Tuesday, October 12, 2010
I'm always amazed at the popularity of bass fishing. Unlike trout, you can find bass just about anywhere there's water - irrigation canals & ponds, golf course waterhazards, natural & man-made lakes, rivers and streams. They're everywhere...but that doesn't mean that they're easy to catch. There are so many different ways to catch them - plastic worms, real worms, stinkbait, crankbait, buzzbait and many more. The current method for really big bass is using huge 11" swimbait lures made to look and move like farm-raised rainbow trout. I've seen video of those lures in action, and they really "swim" like the real thing. Big bass have learned to prey upon the stunned, defenseless fish after they've been scooped out of their concrete pens, transported sometimes hundreds of miles, then dumped into an unfamiliar lake. Those trout are raised and bred to be big, fat and easy for people to catch. Easy pickings for big, smart predators, too.
Most bass lures resemble some sort of natural food item like crawdads, insects or other fish. Buzzbaits, on the other hand, have very little resemblance to anything natural, at least to me. They often look more like something that an orthodontist might cram into a teenager's mouth or part of a device that collects data for the National Weather Service. The shiny wires, spinners and propellers create quite a disturbance, a "buzz" I guess, that probably just pisses off bass to the point of aggression. It sure can't be that buzzbait look like something tasty.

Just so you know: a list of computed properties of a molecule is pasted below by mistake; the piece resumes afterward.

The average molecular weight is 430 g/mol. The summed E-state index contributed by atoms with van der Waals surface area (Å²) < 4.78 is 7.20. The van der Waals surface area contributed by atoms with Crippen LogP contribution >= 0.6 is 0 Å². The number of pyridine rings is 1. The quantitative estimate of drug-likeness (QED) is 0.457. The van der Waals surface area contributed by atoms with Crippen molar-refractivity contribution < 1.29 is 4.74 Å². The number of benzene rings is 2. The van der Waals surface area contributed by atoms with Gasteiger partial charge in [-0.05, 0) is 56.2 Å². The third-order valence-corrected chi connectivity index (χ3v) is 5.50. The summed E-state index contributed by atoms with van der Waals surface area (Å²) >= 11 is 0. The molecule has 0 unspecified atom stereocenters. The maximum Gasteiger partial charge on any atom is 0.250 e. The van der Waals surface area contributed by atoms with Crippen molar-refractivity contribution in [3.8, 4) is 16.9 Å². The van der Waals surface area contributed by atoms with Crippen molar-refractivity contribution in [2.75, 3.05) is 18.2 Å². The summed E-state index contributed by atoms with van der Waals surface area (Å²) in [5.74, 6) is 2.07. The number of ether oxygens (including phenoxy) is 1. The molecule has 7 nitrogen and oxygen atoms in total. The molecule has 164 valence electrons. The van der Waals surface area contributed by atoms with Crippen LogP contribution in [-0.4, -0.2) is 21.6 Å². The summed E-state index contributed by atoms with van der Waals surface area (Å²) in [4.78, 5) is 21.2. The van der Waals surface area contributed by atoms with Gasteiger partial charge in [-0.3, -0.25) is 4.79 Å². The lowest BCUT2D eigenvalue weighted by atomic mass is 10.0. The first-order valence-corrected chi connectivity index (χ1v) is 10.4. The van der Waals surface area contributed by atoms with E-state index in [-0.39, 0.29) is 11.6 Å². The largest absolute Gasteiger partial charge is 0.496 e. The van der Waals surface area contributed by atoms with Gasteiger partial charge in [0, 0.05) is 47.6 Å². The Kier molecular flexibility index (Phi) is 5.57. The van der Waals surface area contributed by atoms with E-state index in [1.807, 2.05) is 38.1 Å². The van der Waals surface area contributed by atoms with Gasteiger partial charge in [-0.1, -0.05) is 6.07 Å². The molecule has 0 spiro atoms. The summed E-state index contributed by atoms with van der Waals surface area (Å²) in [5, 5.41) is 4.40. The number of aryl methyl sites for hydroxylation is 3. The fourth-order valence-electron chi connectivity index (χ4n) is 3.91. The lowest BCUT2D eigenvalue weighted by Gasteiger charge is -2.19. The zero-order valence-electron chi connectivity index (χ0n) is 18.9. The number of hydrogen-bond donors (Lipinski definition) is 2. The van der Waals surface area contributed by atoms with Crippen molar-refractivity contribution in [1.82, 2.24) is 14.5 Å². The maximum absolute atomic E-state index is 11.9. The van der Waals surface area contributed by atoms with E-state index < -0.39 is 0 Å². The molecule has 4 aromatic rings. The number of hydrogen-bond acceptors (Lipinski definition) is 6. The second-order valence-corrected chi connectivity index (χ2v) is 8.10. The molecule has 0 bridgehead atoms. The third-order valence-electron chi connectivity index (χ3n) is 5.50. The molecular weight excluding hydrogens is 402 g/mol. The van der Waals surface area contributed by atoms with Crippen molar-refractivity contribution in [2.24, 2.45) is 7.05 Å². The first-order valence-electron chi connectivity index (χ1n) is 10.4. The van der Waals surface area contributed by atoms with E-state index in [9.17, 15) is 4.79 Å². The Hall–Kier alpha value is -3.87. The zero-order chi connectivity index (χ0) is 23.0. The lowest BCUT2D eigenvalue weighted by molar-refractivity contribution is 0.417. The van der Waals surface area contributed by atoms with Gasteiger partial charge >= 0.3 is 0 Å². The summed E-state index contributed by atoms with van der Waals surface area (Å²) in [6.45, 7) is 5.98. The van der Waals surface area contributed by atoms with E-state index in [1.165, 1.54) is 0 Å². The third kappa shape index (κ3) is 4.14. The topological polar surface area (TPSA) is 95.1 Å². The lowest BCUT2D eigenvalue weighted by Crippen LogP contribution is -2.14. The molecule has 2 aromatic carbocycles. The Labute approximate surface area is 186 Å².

There's been a ton of stuff written about the artistry of fly fishing, especially fly tying. The beauty of bass lures has been long overlooked. They range from abstract-impressionism to jewel-like reproductions of natural food items. I like vintage lures. The image above is my interpretation of an old, floating bass plug, which was probably designed to imitate a wounded baitfish.